A “good night’s sleep” is something everyone wants but is not something everyone manages to get. March is designated as National Sleep Awareness Month, which provides us with an opportunity to look at our own sleep habits and search for ways to improve on the quantity and quality of sleep we get. Eating right and exercising are used to maintain good health, but sleep can also affect one’s wellness. Sleep plays a critical role – allowing for the brain and body to recharge from the previous day’s activities. Failing to get enough sleep can have both short-term and long-term effects, reduce performance at work, and cause irritability and depression. Inadequate sleep has also been shown to have an effect on the hormones that regulate hunger. According to the National Sleep Foundation, at least 40 million Americans suffer from a sleep disorder.
Why Sleep is So Important
- A study comparing traditionally sleep-deprived interns with interns who were allowed to sleep longer showed that the sleep-deprived group made 36% more errors than the non-sleep deprived group.
- Researchers have found that people tend to strengthen the emotional components of a memory during sleep, which may help stimulate the creative process.
- In adults, poor quality sleep is one risk factor that can contribute to cardiac rhythm disorder, hypertension, chronic headaches, alertness problems, mental acuity issues, and attention deficit-like behavior.
- Good sleepers tend to eat fewer calories than poor sleepers and lose more body fat as opposed to muscle mass when dieting.
- Impaired sleep can sometimes lead to depression, mental anxiety, impotence in men, and hormonal irregularities in women.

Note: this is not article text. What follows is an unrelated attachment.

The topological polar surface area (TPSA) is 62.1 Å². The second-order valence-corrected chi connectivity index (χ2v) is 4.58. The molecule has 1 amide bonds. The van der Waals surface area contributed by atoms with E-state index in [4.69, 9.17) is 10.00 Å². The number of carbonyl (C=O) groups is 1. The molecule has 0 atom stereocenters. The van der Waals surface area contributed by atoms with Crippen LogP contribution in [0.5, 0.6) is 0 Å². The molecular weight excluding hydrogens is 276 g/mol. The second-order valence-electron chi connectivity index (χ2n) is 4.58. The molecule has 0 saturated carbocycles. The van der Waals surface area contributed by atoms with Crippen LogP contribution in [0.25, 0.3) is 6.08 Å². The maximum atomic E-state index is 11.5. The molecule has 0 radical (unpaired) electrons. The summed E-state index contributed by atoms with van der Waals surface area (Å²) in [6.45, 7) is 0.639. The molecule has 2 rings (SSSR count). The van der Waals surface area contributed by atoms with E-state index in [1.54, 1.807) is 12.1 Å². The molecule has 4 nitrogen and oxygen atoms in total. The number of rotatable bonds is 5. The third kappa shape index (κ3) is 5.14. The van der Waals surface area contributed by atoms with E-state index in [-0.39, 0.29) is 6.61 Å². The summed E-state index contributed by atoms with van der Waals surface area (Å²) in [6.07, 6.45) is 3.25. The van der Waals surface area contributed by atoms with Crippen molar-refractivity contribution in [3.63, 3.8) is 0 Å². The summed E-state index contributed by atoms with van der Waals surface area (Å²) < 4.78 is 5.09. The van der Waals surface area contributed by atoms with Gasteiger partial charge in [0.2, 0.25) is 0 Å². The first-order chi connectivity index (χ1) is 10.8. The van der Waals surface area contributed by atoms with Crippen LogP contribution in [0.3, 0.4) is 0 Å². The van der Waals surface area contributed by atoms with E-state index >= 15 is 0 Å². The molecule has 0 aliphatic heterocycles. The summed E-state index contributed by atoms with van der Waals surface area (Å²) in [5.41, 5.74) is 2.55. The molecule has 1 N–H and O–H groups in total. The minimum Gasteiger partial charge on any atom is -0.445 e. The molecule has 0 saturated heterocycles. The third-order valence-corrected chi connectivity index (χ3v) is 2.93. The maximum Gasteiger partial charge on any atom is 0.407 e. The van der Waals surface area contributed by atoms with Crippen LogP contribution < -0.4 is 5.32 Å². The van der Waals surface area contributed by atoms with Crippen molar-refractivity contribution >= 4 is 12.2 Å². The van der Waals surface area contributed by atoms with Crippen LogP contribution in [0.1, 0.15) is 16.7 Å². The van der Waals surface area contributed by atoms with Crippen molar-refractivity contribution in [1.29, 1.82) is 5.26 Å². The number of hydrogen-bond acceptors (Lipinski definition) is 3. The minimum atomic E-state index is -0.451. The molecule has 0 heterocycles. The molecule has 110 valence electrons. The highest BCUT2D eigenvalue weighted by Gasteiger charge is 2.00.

- Poor or insufficient sleep can lead to an increased risk for Type 2 Diabetes.
- Sleeping less than 7-8 hours a night is linked to an increased risk for heart attack and stroke.
What Causes Bad Sleep?
There are many different reasons for impaired sleep. Some of the more common causes include:
- Obstructive sleep apnea. This can cause snoring and interruption of breathing during the night.
- Neurologic and musculoskeletal disorders.
- Some medications can make you sleepy (Benadryl products) but deprive you of important restorative REM sleep.
- Sleep disorders of the brain, such as central apnea or central breathing disorders. These are typically suffered by people with cerebral palsy, Parkinson’s disease, or other diseases.
- Traveling to a different time zone.
- Working an overnight shift.
- Treatment Suggestions
Making Your Bedroom More Sleep-Friendly
Make your bedroom a room that is made for sleep with comfortable bedding, quiet decor, and soft lighting. You may also wish to invest in a sound machine. Make sure to turn the thermostat down before bed and keep the room free from any light. If you like to read before bed, make it something soothing.
Changing Your Habits
At least one hour before bed, start unwinding with a few relaxing stretches and/or breathing exercises. Dim the lights and sip a cup of chamomile tea. Set a time for stopping electronics and stick to it – your text messages and emails will all be there in the morning! Most importantly, have a set time for going to bed and waking up. If you find yourself sleeping in on weekends, you are probably not getting enough sleep during the week. Also, avoid eating a heavy meal a couple hours before bed, and eliminate caffeine four to six hours before retiring. Other suggestions include yoga, meditation, Melatonin, and essential oils (lavender, cedarwood, sandalwood).
Good sleep is essential to good health. Sleeping at least seven hours each night can help you achieve optimal physical and mental performance.
Credit: H. Blackwell, Albany Med Center, Albany NY